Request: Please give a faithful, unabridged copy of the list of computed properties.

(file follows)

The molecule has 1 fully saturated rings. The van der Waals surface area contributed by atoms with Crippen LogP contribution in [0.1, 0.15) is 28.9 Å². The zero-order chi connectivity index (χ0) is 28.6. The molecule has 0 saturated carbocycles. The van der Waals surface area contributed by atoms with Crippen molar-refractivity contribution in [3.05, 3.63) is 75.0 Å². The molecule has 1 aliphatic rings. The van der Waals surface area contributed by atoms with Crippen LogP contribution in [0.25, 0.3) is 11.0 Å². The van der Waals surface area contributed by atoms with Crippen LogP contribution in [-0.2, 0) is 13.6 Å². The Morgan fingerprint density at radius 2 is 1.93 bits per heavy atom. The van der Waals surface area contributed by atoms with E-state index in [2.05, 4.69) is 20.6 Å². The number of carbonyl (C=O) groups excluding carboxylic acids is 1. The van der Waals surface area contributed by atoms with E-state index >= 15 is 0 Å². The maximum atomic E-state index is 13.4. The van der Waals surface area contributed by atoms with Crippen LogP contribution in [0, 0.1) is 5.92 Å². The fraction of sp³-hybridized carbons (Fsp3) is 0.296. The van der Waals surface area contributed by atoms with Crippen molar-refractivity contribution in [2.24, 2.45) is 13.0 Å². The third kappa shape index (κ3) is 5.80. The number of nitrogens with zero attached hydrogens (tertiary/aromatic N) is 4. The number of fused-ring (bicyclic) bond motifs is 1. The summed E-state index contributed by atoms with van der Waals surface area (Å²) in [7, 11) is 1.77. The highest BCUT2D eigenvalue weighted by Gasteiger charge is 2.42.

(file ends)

The molecule has 1 fully saturated rings. The van der Waals surface area contributed by atoms with Crippen LogP contribution in [0.1, 0.15) is 28.9 Å². The zero-order chi connectivity index (χ0) is 28.6. The molecule has 0 saturated carbocycles. The van der Waals surface area contributed by atoms with Crippen molar-refractivity contribution in [3.05, 3.63) is 75.0 Å². The molecule has 1 aliphatic rings. The van der Waals surface area contributed by atoms with Crippen LogP contribution in [0.25, 0.3) is 11.0 Å². The van der Waals surface area contributed by atoms with Crippen LogP contribution in [-0.2, 0) is 13.6 Å². The Morgan fingerprint density at radius 2 is 1.93 bits per heavy atom. The van der Waals surface area contributed by atoms with E-state index in [2.05, 4.69) is 20.6 Å². The number of carbonyl (C=O) groups excluding carboxylic acids is 1. The van der Waals surface area contributed by atoms with E-state index >= 15 is 0 Å². The maximum atomic E-state index is 13.4. The van der Waals surface area contributed by atoms with Crippen LogP contribution in [0, 0.1) is 5.92 Å². The fraction of sp³-hybridized carbons (Fsp3) is 0.296. The van der Waals surface area contributed by atoms with Crippen molar-refractivity contribution in [2.24, 2.45) is 13.0 Å². The third kappa shape index (κ3) is 5.80. The number of nitrogens with zero attached hydrogens (tertiary/aromatic N) is 4. The number of fused-ring (bicyclic) bond motifs is 1. The summed E-state index contributed by atoms with van der Waals surface area (Å²) in [7, 11) is 1.77. The highest BCUT2D eigenvalue weighted by Gasteiger charge is 2.42.